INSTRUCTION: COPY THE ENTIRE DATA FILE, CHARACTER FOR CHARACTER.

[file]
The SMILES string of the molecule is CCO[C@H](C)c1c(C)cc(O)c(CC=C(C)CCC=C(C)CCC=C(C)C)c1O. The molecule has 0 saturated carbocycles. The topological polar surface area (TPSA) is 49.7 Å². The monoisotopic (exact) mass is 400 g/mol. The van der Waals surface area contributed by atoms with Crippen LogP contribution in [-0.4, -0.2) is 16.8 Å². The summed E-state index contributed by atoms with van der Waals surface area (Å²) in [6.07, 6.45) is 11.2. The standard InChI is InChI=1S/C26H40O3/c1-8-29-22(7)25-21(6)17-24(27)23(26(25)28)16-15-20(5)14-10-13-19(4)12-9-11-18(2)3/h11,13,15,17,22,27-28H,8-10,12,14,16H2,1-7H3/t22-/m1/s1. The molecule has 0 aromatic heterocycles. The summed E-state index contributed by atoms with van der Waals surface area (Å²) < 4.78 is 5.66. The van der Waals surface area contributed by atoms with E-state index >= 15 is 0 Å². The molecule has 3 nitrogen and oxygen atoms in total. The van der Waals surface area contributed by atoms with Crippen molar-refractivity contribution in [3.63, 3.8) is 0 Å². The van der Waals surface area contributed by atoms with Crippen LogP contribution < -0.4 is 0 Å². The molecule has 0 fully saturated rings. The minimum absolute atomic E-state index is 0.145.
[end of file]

The SMILES string of the molecule is CCO[C@H](C)c1c(C)cc(O)c(CC=C(C)CCC=C(C)CCC=C(C)C)c1O. The molecule has 0 saturated carbocycles. The topological polar surface area (TPSA) is 49.7 Å². The monoisotopic (exact) mass is 400 g/mol. The van der Waals surface area contributed by atoms with Crippen LogP contribution in [-0.4, -0.2) is 16.8 Å². The summed E-state index contributed by atoms with van der Waals surface area (Å²) in [6.07, 6.45) is 11.2. The standard InChI is InChI=1S/C26H40O3/c1-8-29-22(7)25-21(6)17-24(27)23(26(25)28)16-15-20(5)14-10-13-19(4)12-9-11-18(2)3/h11,13,15,17,22,27-28H,8-10,12,14,16H2,1-7H3/t22-/m1/s1. The molecule has 0 aromatic heterocycles. The summed E-state index contributed by atoms with van der Waals surface area (Å²) < 4.78 is 5.66. The van der Waals surface area contributed by atoms with E-state index >= 15 is 0 Å². The molecule has 3 nitrogen and oxygen atoms in total. The van der Waals surface area contributed by atoms with Crippen molar-refractivity contribution in [3.63, 3.8) is 0 Å². The van der Waals surface area contributed by atoms with Crippen LogP contribution < -0.4 is 0 Å². The molecule has 0 fully saturated rings. The minimum absolute atomic E-state index is 0.145.